First guidelines of the EU data protection authorities after the ECJ Safe Harbour judgment

Yesterday, the EU data protection authorities (hereafter DPAs) assembled in the Article 29 Working Party made a first statement on the ECJ decision on the Safe Harbour agreement and defined the further steps to be taken by data protection authorities.


Here the main points of the statement:

  1. DPAs urge Member States and the European institutions to make a new intergovernmental agreement between EU and US. Nevertheless, this time, the agreement should provide adequate solutions in terms of data protection, which should be assisted “by clear and binding mechanisms and include at least obligations on the necessary oversight of access by public authorities, on transparency, on proportionality, on redress mechanisms and on data protection rights”.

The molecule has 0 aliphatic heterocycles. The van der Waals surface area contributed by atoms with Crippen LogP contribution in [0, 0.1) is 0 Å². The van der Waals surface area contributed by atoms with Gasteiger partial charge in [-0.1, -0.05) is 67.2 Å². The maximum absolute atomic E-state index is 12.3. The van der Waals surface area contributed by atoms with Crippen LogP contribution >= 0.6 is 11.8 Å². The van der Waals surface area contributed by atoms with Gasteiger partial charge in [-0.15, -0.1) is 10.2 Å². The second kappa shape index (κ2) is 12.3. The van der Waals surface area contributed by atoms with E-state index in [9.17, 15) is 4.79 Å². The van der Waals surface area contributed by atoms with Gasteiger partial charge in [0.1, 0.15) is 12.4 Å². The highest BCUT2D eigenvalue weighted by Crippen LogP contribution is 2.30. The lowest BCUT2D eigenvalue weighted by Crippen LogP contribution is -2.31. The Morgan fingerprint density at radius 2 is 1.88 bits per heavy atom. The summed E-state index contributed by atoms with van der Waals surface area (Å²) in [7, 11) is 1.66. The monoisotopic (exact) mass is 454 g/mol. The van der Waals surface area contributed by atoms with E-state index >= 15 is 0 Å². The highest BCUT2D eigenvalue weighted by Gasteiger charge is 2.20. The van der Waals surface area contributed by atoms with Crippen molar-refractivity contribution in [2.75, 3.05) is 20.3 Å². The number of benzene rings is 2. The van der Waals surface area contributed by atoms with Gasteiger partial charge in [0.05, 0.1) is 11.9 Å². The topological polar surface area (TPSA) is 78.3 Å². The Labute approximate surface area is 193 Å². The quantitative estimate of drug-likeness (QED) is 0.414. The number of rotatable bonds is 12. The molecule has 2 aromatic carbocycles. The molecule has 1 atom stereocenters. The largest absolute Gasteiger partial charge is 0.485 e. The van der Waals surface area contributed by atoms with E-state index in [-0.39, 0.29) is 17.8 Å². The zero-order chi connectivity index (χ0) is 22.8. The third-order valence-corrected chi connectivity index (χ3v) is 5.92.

2. The Article 29 Working Party will continue the analysis of the impact of the ECJ judgment on the other transfer tools (i.e. Standard Contractual Clauses e Binding Corporate Rules), which can still be used by companies, until the definition of the new legal framework.
  3. In any case, DPAs will be able to investigate particular cases of trans-border data flows that are based on the transfer tools mentioned above.
  4. Ultimatum: “If by the end e end of January 2016, no appropriate solution is found with the US authorities and depending on the assessment of the transfer tools by the Working Party, EU data protection authorities are committed to take all necessary and appropriate actions, which may include coordinated enforcement actions”.